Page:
The gunman then took off the mask, but his facial expression did not change.
Parkland students confront gunman in court
Of those killed, 14 were students, and three were staff members who perished running toward danger or trying to help students to safety.
The slain students were: Alyssa Alhadeff, 14; Martin Duque Anguiano, 14; Nicholas Dworet, 17; Jaime Guttenberg, 14; Luke Hoyer, 15; Cara Loughran, 14; Gina Montalto, 14; Joaquin Oliver, 17; Alaina Petty, 14; Meadow Pollack, 18; Helena Ramsay, 17; Alex Schachter, 14; Carmen Schentrup, 16; and Peter Wang, 15.
Geography teacher Scott Beigel, 35; wrestling coach Chris Hixon, 49; and assistant football coach Aaron Feis, 37, also were killed.
The life sentence fell short of what many of those Cruz wounded and the families of those he killed wanted. Some said in testimony this week it indicated the jury gave more weight to his life than to the lives of the 17 dead.
“It’s really, really sad. I miss my little boy,” Max Schachter, Alex Schachter’s father, told CNN Wednesday before the sentencing. “It’s not right that the worst high school shooter in US history basically gets what he wants,” he said, referring to Cruz’s life sentence.
Samantha Fuentes, one of the shooting survivors, faced Cruz Wednesday, admitting she was “angry” about his sentence. But unlike him, she said, “I’ll never take my anger, pain and suffering out on others because I am stronger than you. This entire community that stands behind me is stronger than you.”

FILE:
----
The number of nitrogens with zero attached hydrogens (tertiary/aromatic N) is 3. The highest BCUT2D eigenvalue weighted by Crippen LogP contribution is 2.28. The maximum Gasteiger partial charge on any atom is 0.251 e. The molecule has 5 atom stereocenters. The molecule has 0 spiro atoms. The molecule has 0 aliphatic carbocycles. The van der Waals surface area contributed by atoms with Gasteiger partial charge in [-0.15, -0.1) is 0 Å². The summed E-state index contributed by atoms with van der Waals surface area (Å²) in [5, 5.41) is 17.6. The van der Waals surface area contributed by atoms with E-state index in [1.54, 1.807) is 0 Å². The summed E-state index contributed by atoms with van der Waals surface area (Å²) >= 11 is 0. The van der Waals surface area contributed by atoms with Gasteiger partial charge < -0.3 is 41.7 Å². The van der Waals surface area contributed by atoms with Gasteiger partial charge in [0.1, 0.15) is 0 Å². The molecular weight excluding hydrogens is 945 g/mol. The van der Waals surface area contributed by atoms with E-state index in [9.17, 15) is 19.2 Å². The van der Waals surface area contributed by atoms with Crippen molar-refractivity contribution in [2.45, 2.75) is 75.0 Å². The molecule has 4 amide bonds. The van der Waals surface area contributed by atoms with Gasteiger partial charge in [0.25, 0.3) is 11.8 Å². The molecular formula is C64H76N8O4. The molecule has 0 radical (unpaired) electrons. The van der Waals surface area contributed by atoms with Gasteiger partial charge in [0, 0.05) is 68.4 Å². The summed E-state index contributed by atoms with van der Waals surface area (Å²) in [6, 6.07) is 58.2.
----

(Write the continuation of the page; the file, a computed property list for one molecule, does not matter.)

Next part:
Fuentes reminded Cruz they walked the same hallways and were even in JROTC together.
“We were still children back then,” she said. “I was still a child when I saw you standing in the window, peering into my Holocaust studies class, holding your AR-15 that had swastikas, ironically, scratched into it. I was still a child after I watched you kill two of my friends. I was still a child when you shot me with your gun.”
Another student, Victoria Gonzalez, Joaquin Oliver’s girlfriend, similarly reminded the gunman that they, too, had shared a class together, recalling how the teacher would go around the room each day asking students for an answer from their homework to make sure each student had done it. Each day, she said, she hoped that Cruz had his – for his sake.